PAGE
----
Sam’s Bill could help stop carers from slipping into isolation

    Far away from Westminster, politics became a personal crusade.
    Experience of looking after his disabled son, Sam, has driven Dr
    Hywel Francis MP to push The Carers (Equal Opportunities) Bill,
    otherwise known as Sam’s bill, through parliament.

    Now the bill has received royal assent, it can start to help
    carers gain more equal access to education, work and time out from

    “This is a tremendous day personally for my wife Mair and me –
    having cared for our son Sam, as well as all those other carers who
    need support and information,” Francis says. “It has
    been a long journey of hope and I am delighted to have got this
    far.  I am now keen for my Act to make a real difference for carers
    and it is vital that we concentrate on ensuring that is implemented

    Under the new law, carers will have to be told about their
    rights; will have more opportunities for work, education and
    life-long learning; and greater collaboration between statutory
    services to help them in their caring roles.

    This is the third piece of legislation on carers that has been
    achieved through the unusual route of a Private Member’s
    Bill, and Carers UK has been behind each one – using it as a
    tool to push carers to the top of the social agenda.  The other two
    Acts came into force in 1995 and 2000 and were introduced by
    Malcolm Wicks MP and Lord Pendry respectively.

    But for legislation to be effective, carers, employers and
    councils all need to be aware of what carers rights are says, Emily
    Holzhausen, public affairs manager with Carer UK.

    “There are so many people that are not aware of their
    rights,” she says. “We have got until April 2005 to
    really start working on dissemination. We are sending out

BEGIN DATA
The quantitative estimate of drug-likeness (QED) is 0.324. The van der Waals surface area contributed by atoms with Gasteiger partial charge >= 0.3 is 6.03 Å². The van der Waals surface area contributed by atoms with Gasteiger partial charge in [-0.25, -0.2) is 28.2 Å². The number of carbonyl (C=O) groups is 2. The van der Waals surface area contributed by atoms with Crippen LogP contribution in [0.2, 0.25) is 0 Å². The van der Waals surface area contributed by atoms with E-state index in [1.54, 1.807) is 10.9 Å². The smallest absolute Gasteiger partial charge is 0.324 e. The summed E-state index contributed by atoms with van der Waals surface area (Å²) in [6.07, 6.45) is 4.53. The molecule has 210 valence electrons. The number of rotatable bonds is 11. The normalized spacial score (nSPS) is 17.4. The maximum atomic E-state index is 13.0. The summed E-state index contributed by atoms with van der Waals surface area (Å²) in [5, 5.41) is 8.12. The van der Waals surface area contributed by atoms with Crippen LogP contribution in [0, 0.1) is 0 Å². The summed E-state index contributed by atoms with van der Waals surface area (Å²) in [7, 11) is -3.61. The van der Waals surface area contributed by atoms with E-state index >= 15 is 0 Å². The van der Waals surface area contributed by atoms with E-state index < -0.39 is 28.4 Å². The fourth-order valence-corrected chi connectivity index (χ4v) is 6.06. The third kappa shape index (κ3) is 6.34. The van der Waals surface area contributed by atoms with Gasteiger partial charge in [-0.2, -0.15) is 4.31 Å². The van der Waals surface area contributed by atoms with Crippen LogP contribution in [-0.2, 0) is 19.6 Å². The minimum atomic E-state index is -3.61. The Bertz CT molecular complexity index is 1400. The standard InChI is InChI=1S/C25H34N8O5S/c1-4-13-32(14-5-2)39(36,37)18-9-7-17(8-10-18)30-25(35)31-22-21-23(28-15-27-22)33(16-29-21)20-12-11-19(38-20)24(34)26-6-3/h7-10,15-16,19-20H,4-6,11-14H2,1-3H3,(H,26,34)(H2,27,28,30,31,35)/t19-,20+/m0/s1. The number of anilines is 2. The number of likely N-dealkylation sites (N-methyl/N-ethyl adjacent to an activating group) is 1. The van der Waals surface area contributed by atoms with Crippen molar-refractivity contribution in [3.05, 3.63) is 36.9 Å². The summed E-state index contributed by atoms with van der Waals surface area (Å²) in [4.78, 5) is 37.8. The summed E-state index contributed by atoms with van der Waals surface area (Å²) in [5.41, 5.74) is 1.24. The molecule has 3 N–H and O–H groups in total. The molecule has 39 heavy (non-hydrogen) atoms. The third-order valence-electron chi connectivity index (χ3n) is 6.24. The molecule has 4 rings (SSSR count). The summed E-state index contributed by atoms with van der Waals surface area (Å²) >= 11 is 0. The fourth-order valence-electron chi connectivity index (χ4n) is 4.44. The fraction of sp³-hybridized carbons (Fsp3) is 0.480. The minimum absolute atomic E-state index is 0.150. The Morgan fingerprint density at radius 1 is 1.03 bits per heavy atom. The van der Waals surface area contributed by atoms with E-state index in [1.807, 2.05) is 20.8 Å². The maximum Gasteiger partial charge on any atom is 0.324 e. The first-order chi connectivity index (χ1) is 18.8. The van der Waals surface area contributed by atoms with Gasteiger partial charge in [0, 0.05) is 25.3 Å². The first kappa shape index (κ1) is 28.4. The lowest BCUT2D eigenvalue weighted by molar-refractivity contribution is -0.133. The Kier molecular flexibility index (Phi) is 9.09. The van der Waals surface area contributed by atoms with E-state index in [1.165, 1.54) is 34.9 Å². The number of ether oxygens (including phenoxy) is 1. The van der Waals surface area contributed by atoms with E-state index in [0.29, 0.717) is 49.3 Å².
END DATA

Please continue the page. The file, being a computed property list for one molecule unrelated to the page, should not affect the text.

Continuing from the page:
information to 300 support organisations and nearly 800 other
    groups telling them about the act.

    “We are also working with employers giving them advice and
    guidance about carers rights.”

    Holzhausen explains that Sam’s Bill is essential to allow
    carers to integrate better with society and feel less isolated.

    “Why the act is really important is that it represents a
    change in culture. Carers need a life beyond caring, whether that
    is in work, education or leisure. The longer we keep carers in work
    the better it is for them. When they leave work, they are much more
    likely to become excluded from society.”

    Caring can take many forms, from parent to child, child to parent,
    partner to partner, relative to relative to name but a few. But,
    whichever form it takes, it is undoubtedly a tough job. Although
    most of their work is never rewarded financial, it is estimated
    that the unpaid contribution of carers to the UK economy equates in
    value to the total cost of running the NHS – £57

    At the heart of the success of the Bill has been the unanimous
    support of all those involved – from its broad cross-party
    support in Parliament, its backing from major unions and numerous
    organisations across England and Wales, including employers such as
    British Gas. Its success was boosted when government gave its
    support.  The roots of the Bill go back to the recommendations of
    the National Carers Strategy, which Tony Blair did so much to move
    up the social agenda in his early days as Prime Minister.

    There are six million carers in the UK, according to the 2001
    Census. This was the first year that the census included a question
    on carers. It found that 1.25 million carers provide over 50 hours
    of care per week. About 316,000 carers describe themselves as
    “permanently sick or disabled”, and of these 124,900
    care for 50 hours or more every week. More than half of those
    providing 50 hours care per week are over 55 years old.

    Holzhausen is well aware of the scale of the task ahead of
    voluntary groups and the government if carers are to make the most
    of the new legislation. But she remains undaunted. “I am
    optimistic, but there is a tremendous amount of work to do,”
    she says.

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